It’s live. It’s natural for a prospect to find reasons not to buy what you’re selling. ‘We already have systems in place’, ‘we’ve got no budget’, ‘the timing isn’t good’. Objections are a standard part of any sales conversation. With written communications it’s really easy for a prospect to make up their mind that your product/services aren’t for them and move on, and BAM, you’re done. On the phone, you can counter an objection immediately, change the direction of the conversation, correct misconceptions about what you’re offering, demonstrate value, tell a story. That’s powerful. Live is good.

You might get a voicemail. Yes, a voicemail. I love a voicemail message. “Hi, I’m the smiley ginger woman being nosey on your LinkedIn profile, here’s why I picked up the phone…. I’ll drop you an email now and call back on….” - go on, have a look at me on LinkedIn, now I’m a person and also, when you read my email, you read it in my voice, with a snippet of my personality. You’re also expecting my email and the next call - it’d be kind of rude to ignore me....

You might get a PA. I love a PA even more than a voicemail! She/he should be treated as if you have got through to the person themself - they know EVERYTHING about their company. They know if you’re barking up the wrong tree and will point you in the right direction. They will tell you far more than your prospect because you’re not trying to sell them something and because you acknowledged that they are the conduit to that person you want to sell to. Talk to them. They have your prospect’s ear - probably to the same level as their spouse - they are your friend.

You might get a ‘no’. How often do you ignore a sales email because you’re not interested? How often do you reply to one to say no? How much time would you save if people who weren’t interested replied to let you know? We can counter arguments via a long chain of emails over a number of days, or we can spend 5 minutes ruling someone out. That’s really valuable. Plus, if you bow out gracefully, having made a good impression, a prospect will be a little more likely to recall you should an opportunity subsequently arise….

And that brings me to InMail. Still the new kid on the block in comparison but the closest you can come to a combination of the first two because:

1) They can see your face. That’s the ‘human’ box part-way ticked straight away.

2) You can show your credentials. A prospect can see from how you portray yourself that you have expertise and knowledge which might be of value to them. Your recommendations give them insight into your character, and your work history will tell them that you know your stuff. It’s your pedigree and, done right, it’s a great introduction to the professional you.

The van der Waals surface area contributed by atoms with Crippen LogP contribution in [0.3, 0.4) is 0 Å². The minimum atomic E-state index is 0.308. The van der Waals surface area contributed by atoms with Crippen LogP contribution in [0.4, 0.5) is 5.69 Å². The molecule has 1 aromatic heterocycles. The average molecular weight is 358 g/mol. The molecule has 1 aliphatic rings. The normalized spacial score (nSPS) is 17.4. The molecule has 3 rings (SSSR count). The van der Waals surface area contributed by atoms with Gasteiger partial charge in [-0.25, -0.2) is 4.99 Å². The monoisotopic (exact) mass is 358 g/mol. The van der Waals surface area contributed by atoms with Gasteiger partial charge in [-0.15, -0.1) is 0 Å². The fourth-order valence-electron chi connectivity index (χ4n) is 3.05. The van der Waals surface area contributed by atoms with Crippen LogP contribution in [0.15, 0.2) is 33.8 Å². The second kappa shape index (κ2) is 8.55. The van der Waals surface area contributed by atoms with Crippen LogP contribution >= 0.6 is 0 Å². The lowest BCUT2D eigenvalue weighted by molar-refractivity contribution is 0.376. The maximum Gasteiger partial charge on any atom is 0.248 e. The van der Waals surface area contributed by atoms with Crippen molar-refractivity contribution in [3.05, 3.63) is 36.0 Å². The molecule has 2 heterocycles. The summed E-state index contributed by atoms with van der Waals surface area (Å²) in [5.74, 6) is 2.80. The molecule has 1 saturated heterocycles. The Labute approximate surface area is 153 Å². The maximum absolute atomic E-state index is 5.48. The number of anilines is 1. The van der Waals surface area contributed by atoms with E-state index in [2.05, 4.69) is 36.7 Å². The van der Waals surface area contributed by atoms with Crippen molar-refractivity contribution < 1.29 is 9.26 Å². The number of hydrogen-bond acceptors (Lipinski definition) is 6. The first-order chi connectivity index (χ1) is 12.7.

3) The ‘teaser’ dot. The red dot on the LinkedIn tab that notifies you that your attention is required? It’s a powerful little dot. It’s like the flashing light on your phone. It’s compelling and we’re conditioned to find out what has caused it. It’s that little flicker of excitement and anticipation... That’s a good emotional position from which to start a conversation.

4) You chose them. This is personal. You, a human, have found them, an individual among thousands of others and, having read something they have written about themself, you chose to reach out. You have something that, based on this research into them, you think will add value to the job they dedicate a huge part of their life to. Personal is powerful.

Starting a conversation is as much of a sales skill as closing one. Everyone has their own methods, their tried and tested ways and, ultimately, a combination of all the above will open a door to a conversation. It depends as much on the prospect’s conversational preferences as your own and a good SDR will try every avenue - a number of times - to get in front of an ideal prospect.

There’s a fine line between tenacious and annoying, that’s a rule you have to respect, but remember that while your prospect may be top of your mind, you aren’t top of theirs and that’s why persistence pays off.

The key is being flexible and willing to try something different when all else fails. So try that letter, or a postcard, or a homing pigeon. Whatever it takes to start a conversation…